The public accounts feature a very large structural deficit. Revenues are insufficient to finance the sharply increasing expenditures, with an ever-growing share going towards servicing the country’s exploding public debt. The social security system is especially fragile. Without reform, revenues will be lower than total expenditure from 2023 onwards, making it necessary to tap into reserves that will run out by 2030. After many previous attempts foundered due to the lack of political agreement, a much contested initial tax reform was approved in December 2018. The new law introduced a 13% VAT to replace the sales tax of the same amount, along with a lower rate for basic necessities. A reform of capital taxation, eliminating exemptions, and caps on wage increases for civil servants were also introduced. Under the new fiscal rule, increases in current expenditure will be linked to changes in the debt-to-GDP ratio, and no project will be approved without financing. However, broader reforms remain necessary to ensure the sustainability of public debt on a long-term basis.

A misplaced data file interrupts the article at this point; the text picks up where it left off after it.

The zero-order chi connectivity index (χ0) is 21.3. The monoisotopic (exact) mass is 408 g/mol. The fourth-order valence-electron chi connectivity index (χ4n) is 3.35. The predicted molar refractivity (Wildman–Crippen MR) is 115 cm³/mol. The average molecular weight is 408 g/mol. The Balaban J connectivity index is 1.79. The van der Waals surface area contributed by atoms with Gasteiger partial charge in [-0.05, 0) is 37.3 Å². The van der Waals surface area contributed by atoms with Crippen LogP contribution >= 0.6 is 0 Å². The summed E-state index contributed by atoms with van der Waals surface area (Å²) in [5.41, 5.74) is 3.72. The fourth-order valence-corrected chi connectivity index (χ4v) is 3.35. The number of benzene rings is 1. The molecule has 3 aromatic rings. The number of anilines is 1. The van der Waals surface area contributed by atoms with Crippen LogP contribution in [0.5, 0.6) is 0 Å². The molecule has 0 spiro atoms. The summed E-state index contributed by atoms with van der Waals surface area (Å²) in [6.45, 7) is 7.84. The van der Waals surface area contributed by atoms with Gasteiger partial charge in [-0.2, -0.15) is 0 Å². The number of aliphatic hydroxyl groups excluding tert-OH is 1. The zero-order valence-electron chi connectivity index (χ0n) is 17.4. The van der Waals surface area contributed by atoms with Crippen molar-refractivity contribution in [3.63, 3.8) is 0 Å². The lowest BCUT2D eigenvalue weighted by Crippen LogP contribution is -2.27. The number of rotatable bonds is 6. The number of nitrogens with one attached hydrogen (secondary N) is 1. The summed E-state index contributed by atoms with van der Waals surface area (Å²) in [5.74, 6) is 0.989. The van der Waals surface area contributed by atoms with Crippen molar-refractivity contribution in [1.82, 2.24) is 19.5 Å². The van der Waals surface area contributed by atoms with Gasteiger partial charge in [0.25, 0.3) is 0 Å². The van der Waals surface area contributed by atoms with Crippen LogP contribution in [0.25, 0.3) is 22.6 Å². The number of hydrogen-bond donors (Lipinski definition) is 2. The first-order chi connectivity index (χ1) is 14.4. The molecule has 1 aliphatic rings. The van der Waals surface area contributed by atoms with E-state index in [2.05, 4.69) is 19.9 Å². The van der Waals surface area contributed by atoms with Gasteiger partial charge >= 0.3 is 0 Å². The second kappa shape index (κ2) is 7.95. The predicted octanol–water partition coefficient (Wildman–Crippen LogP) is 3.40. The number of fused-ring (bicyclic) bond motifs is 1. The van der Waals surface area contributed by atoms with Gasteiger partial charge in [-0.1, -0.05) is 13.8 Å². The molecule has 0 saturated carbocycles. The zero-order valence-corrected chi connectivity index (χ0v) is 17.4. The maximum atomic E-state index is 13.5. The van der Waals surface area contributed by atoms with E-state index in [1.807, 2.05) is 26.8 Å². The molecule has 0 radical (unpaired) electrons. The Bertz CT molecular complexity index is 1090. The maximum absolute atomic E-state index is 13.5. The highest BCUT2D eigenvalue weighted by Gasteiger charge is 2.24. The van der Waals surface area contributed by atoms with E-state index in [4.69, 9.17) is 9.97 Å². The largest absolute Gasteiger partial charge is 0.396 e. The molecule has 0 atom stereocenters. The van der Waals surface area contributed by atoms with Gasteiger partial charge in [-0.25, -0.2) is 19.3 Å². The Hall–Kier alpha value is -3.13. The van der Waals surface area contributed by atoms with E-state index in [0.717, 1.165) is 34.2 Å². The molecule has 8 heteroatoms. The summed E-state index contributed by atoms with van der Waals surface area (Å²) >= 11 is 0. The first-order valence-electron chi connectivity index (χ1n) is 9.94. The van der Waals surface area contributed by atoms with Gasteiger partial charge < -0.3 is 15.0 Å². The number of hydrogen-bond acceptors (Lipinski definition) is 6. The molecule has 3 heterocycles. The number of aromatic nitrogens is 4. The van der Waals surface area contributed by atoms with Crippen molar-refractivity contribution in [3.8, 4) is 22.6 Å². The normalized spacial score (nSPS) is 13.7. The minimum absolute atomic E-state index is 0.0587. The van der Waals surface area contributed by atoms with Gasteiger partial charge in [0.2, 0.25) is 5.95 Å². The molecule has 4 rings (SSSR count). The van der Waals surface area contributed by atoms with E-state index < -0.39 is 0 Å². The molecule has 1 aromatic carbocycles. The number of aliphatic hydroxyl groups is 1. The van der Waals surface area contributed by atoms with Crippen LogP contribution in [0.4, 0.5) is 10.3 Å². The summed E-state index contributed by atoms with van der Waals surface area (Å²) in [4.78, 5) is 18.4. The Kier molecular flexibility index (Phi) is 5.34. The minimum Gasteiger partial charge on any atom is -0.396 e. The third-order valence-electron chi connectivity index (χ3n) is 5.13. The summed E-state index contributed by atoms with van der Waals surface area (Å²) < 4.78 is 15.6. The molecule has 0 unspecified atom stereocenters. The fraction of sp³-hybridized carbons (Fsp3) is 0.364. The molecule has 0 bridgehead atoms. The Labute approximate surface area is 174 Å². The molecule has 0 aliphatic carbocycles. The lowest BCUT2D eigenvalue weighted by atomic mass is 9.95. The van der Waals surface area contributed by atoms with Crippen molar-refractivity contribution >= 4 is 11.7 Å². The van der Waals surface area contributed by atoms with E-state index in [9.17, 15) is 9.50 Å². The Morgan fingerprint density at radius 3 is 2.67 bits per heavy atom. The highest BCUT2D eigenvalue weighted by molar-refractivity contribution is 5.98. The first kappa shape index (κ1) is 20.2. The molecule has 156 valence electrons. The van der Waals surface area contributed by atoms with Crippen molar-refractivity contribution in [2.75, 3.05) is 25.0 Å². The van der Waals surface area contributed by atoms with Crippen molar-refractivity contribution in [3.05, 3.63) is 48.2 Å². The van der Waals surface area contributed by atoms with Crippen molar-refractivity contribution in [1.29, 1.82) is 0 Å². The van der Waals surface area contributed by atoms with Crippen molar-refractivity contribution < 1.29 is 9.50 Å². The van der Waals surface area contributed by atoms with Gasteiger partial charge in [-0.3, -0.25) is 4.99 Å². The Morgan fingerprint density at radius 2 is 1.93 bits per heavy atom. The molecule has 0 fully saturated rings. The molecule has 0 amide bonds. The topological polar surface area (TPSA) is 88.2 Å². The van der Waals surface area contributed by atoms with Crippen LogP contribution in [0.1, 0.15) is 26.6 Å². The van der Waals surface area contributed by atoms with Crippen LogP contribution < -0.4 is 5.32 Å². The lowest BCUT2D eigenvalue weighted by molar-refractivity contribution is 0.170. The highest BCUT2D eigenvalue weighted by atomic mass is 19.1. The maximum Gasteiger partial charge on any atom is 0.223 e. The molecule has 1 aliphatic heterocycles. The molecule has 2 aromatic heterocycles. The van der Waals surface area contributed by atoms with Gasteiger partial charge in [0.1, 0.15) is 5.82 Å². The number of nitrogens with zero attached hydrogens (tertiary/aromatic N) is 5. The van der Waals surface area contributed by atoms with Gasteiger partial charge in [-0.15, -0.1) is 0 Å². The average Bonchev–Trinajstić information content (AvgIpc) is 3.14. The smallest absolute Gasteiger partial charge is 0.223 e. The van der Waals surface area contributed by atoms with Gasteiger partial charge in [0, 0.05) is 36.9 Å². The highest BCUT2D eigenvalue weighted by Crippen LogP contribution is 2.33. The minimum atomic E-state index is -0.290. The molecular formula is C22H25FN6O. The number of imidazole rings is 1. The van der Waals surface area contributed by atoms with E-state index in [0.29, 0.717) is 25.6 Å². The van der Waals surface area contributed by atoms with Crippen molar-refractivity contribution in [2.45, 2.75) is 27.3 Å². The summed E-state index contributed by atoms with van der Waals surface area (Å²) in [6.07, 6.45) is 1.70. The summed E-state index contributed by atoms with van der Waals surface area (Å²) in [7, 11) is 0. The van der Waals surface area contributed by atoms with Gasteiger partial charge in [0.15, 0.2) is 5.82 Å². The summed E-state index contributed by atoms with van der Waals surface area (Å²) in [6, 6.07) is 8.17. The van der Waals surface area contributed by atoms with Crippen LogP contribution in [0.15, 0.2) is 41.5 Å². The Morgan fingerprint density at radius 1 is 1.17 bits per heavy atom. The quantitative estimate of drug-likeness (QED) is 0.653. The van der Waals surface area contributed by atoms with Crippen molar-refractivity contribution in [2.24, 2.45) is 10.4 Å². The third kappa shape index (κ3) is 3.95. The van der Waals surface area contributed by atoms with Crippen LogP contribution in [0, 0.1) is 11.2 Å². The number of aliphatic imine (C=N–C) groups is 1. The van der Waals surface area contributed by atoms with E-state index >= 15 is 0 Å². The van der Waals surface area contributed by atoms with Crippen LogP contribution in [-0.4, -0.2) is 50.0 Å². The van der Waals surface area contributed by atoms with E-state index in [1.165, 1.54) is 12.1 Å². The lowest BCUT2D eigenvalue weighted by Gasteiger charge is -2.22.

The external accounts are in better shape. Exports are expected to perform strongly on increased external demand for capital goods (particularly medical devices) and agricultural goods (pineapples, bananas). However, this increase will not offset the growth in imports (trade deficit equal to 8.5% of GDP in 2017) driven by demand for capital goods and commodities (notably hydrocarbons). The balance of services, which shows a surplus thanks to tourism revenues (surplus of 9% of GDP in 2017), will not be enough to balance the current account, which will remain in deficit owing to the repatriation of corporate dividends. The country's external financing remains secured by FDI. Nevertheless, the weak public accounts constitute a risk that is exerting downward pressure on the colón (the currency’s value fell by 9% between August and November 2018), prompting the central bank to draw on its foreign exchange reserves (4.9 months of imports in the first half of 2018) to provide support.